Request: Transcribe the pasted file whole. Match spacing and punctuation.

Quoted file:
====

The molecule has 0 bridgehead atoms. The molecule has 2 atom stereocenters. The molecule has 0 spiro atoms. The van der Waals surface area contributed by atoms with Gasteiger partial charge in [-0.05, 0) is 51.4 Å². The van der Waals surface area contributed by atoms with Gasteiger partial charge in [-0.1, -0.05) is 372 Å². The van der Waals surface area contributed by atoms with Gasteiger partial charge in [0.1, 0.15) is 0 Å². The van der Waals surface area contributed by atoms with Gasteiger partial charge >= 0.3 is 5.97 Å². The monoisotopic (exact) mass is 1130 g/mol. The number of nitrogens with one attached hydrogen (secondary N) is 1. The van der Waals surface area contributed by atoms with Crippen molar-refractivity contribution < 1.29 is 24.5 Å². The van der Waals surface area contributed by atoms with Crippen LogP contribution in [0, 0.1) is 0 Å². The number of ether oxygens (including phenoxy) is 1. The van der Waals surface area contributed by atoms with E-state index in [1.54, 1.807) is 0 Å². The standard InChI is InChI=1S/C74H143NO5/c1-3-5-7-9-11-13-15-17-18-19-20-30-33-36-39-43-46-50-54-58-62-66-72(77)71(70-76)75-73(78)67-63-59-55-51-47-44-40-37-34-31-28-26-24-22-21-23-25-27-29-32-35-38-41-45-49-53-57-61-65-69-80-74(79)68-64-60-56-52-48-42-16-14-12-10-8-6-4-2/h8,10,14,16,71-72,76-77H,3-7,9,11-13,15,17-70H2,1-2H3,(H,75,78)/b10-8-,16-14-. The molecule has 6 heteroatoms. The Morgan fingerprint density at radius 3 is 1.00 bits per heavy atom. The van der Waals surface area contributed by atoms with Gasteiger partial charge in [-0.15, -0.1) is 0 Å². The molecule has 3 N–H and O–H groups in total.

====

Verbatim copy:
The molecule has 0 bridgehead atoms. The molecule has 2 atom stereocenters. The molecule has 0 spiro atoms. The van der Waals surface area contributed by atoms with Gasteiger partial charge in [-0.05, 0) is 51.4 Å². The van der Waals surface area contributed by atoms with Gasteiger partial charge in [-0.1, -0.05) is 372 Å². The van der Waals surface area contributed by atoms with Gasteiger partial charge in [0.1, 0.15) is 0 Å². The van der Waals surface area contributed by atoms with Gasteiger partial charge >= 0.3 is 5.97 Å². The monoisotopic (exact) mass is 1130 g/mol. The number of nitrogens with one attached hydrogen (secondary N) is 1. The van der Waals surface area contributed by atoms with Crippen molar-refractivity contribution < 1.29 is 24.5 Å². The van der Waals surface area contributed by atoms with Crippen LogP contribution in [0, 0.1) is 0 Å². The number of ether oxygens (including phenoxy) is 1. The van der Waals surface area contributed by atoms with E-state index in [1.54, 1.807) is 0 Å². The standard InChI is InChI=1S/C74H143NO5/c1-3-5-7-9-11-13-15-17-18-19-20-30-33-36-39-43-46-50-54-58-62-66-72(77)71(70-76)75-73(78)67-63-59-55-51-47-44-40-37-34-31-28-26-24-22-21-23-25-27-29-32-35-38-41-45-49-53-57-61-65-69-80-74(79)68-64-60-56-52-48-42-16-14-12-10-8-6-4-2/h8,10,14,16,71-72,76-77H,3-7,9,11-13,15,17-70H2,1-2H3,(H,75,78)/b10-8-,16-14-. The molecule has 6 heteroatoms. The Morgan fingerprint density at radius 3 is 1.00 bits per heavy atom. The van der Waals surface area contributed by atoms with Gasteiger partial charge in [-0.15, -0.1) is 0 Å². The molecule has 3 N–H and O–H groups in total.